In recognition of Black History Month, Scottsboro City Council member Nita Tolliver visited the after-school program at the Boys and Girls Club at the Ben Sanford Center. While talking to students she told them to persevere and to “reach for the stars” to achieve their dreams.
While reading a book by LeBron James, Tolliver — who by day works as an educator at Caldwell Elementary School — described her own humble beginnings growing up in Scottsboro.
"My life started out right up here on North Houston Street, this is where I grew up, this is where my roots started,” said Tolliver.
Tolliver described that only a few blocks away was the house where her grandmother lived while she was growing up, and she described how she remembered walking by the exact spot where the building she was reading in now stands.
While talking to the students, she described that hard work and determination are the most important things to being able to succeed at your dreams, adding that every day students go to school and learn something new it becomes something they will have forever.
"You're making progress and history every day," said Tolliver. "every day you go to school you're making history"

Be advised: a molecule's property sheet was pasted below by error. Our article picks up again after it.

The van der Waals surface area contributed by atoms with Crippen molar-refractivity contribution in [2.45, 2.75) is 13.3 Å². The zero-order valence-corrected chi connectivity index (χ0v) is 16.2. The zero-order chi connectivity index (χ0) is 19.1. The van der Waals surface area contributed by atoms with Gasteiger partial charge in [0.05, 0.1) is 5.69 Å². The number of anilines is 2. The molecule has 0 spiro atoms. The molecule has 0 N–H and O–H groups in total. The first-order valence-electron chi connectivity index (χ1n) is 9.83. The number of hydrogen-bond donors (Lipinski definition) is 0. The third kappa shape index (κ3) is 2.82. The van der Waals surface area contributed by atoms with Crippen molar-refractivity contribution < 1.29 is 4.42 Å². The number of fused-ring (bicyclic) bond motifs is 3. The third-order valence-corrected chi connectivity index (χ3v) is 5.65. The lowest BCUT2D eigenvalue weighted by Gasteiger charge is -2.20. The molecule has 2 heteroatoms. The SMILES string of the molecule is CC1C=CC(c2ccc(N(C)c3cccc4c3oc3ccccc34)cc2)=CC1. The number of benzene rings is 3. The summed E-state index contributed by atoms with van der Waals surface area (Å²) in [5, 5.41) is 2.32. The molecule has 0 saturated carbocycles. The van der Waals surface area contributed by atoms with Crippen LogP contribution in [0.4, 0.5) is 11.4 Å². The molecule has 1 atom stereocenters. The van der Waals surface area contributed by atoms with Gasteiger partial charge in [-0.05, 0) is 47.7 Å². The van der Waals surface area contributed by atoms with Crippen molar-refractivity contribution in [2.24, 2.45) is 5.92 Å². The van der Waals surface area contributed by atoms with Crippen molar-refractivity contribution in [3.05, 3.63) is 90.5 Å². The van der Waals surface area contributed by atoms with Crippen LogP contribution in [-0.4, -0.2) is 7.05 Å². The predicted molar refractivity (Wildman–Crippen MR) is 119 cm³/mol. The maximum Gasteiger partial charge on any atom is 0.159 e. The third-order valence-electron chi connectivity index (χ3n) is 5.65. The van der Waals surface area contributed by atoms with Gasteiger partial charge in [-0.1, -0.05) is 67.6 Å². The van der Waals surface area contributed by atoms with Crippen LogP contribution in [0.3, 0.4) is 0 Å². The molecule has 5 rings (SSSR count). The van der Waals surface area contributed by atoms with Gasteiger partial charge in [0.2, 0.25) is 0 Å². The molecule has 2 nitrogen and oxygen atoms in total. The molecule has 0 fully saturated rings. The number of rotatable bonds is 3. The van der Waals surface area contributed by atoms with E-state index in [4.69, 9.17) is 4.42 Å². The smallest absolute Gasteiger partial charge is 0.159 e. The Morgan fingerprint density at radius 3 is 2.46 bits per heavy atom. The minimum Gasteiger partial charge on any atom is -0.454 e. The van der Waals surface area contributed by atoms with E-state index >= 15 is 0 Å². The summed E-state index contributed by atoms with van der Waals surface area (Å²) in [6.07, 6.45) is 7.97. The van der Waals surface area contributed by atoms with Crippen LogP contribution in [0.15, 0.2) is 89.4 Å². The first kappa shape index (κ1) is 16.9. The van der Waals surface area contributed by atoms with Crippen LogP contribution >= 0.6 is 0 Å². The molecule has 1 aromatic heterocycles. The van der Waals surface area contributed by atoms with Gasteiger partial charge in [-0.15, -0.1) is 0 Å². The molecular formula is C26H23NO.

She added that because of this, Black History Month isn't just about February and Black history isn't, and shouldn't be, confined to a single month every year; instead, Tolliver said that it needs to be celebrated all the time.
"Black history is not just about this month," Tolliver told the children.
The book Tolliver was reading to the students James' "I Promise," is the basketball phenomenon's first foray into writing children's books and starts out by saying "I promise to work hard and do what's right, to be a leader in this game of life."
The book discusses effort and perseverance while reminding children to have dreams and be kind to each other while remembering to "stand up for what's right."
"To reach for my stars even when I can't see it," the book reads.
Tolliver expounded on this while talking to the children.
"We all have dreams, everyone I see here are dreamers," said Tolliver "I wouldn't be a council woman if I didn't have my upbringing on North Houston Street."
Tolliver also took time while talking to the students to teach them about her job as a city council member and explain how their local government works.
"It's all about a work ethic and to dream," added Tolliver, who noted that it was her ability to dream and her work ethic that lead her to be able to win her seat on the city council and reminded students that they too could achieve their dreams if they worked hard.